Many entrepreneurs fear the potential collapse of the ACA would also slow the growth of start-ups.

Small Growers

The east side of the district contains a large (but dwindling) number of small tree fruit growers and ranchers. As Tom Philpott explains in Mother Jones, in doubling the estate tax, large corporate farmers get to pass along their wealth tax free while small farmers get nothing. Plus, the bill's $1.4 trillion price tag paves the way for future cuts to the farm bill they want passed next year.

Ken Wright, president of the Northwest Farmers Union, said that "the budgetary figures do not appear to be on a sustainable path, which is a big concern for us family farmers who are constantly thinking of the future generations."

"With farm income trending down for many forms of agriculture, it is a bad time for Congress to be enacting anything that does not aid the family farmers and ranchers today," Wright added.

Undocumented Workers

In a desperate attempt to assert his big boy status, Senator Marco Rubio told Senate leaders he wasn't voting for the bill unless lawmakers moderately increased the child tax credit for some families. Now, as the Washington Post reports, the bill "requires proof of a valid Social Security number to claim the tax credit, effectively ending it for close to 1 million children, most of them undocumented immigrants brought to America by their parents, according to Center on Budget and Policy Priorities."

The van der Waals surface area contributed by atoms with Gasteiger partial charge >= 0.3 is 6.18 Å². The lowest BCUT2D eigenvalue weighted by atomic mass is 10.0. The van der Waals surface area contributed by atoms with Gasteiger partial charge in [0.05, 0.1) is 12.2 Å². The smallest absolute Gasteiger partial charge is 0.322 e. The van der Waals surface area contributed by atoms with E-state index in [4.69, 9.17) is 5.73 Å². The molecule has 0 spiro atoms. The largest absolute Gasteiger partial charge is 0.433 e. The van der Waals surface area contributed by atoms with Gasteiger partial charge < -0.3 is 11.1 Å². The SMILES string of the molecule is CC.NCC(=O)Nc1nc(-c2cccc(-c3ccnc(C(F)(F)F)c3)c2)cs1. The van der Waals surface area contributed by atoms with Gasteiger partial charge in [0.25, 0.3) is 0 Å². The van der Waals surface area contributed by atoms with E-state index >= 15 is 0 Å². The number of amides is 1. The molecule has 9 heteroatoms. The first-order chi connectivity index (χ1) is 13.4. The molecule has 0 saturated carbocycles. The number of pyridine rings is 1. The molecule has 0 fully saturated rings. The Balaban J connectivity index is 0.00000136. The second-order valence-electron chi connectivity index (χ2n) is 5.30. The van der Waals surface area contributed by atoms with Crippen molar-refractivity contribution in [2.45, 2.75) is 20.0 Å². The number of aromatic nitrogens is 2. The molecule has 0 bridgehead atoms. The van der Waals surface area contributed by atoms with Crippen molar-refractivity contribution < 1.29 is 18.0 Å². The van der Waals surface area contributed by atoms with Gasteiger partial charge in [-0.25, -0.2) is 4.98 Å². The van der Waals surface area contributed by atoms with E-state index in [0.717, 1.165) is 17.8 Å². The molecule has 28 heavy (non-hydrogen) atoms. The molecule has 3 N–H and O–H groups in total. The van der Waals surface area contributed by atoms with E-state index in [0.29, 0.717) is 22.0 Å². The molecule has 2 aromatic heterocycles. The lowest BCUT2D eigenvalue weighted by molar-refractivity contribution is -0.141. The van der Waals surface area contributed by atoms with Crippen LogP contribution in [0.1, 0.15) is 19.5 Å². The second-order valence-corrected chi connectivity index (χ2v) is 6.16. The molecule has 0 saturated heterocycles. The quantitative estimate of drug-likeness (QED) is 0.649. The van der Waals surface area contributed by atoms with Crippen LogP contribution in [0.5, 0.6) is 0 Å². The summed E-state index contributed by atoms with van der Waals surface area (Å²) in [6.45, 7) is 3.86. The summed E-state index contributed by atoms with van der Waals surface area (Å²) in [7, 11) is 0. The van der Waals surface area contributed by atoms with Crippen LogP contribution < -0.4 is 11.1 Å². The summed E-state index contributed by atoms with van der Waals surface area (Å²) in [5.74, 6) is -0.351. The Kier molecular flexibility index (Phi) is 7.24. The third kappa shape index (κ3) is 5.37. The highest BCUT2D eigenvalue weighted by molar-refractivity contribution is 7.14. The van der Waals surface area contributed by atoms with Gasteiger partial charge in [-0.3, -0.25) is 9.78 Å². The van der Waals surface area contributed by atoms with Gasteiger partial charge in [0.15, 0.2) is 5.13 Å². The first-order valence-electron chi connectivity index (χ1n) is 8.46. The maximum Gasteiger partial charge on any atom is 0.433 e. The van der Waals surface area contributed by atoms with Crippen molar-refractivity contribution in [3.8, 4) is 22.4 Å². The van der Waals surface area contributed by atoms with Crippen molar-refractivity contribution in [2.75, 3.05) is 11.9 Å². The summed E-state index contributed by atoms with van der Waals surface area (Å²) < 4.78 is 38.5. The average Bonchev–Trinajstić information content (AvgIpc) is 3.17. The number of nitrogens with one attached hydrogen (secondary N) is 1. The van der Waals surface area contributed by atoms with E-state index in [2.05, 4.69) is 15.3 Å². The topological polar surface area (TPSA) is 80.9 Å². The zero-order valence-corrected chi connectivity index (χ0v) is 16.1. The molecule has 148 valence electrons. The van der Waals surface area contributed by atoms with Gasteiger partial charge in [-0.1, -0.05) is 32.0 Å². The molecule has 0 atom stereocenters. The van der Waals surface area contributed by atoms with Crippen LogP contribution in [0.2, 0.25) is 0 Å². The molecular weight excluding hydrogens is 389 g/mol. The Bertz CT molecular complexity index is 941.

Undocumented workers and people working on visas are the backbone (and the legs, and the arms, and the hands) of the east side's tree fruit industry. Some have brought their children with them. But in this bill, those children don't count.

Everybody Except for the Extremely Wealthy

As many have already said, this bill will certainly and rapidly increase economic inequality.

It's true that for the first few years a majority of people will see a tax cut. But remember when George W. Bush cut taxes and gave everybody $600 to boost the economy? People either saved the money or paid off their massive debts with it. The same thing is going to happen with the money from this new tax cut. Meanwhile, corporations will use the windfall to line the pockets of their investors instead of their employees. Don't take my word for it: take theirs. The economy will slow, the national debt will balloon, and Republicans will blame budget shortfalls on earned benefits like Medicare and food stamps instead of holy war and massive wealth transfers from the poor to the rich.

The only way to reverse this dumb policy is to elect one of the four leading Democratic candidates running for the seat in the 8th. Right now they're all pissed about the bill in slightly different ways.

In a statement, realtor Mona Das says she's worried about the decrease in federal funding to the state, pointing out the bill's effect on expanding renewable energy in the region:

In addition to increasing the deficit and allowing corporations to contribute even less to our communities, the GOP tax bill will directly impact our local economy. Because of our own upside-down local tax code, Washington is heavily reliant on federal dollars. This plan shows no indication of how those will be reinstated, making it difficult to plan for our future. How can we pay for new transit construction? How can we fully comply with McCleary?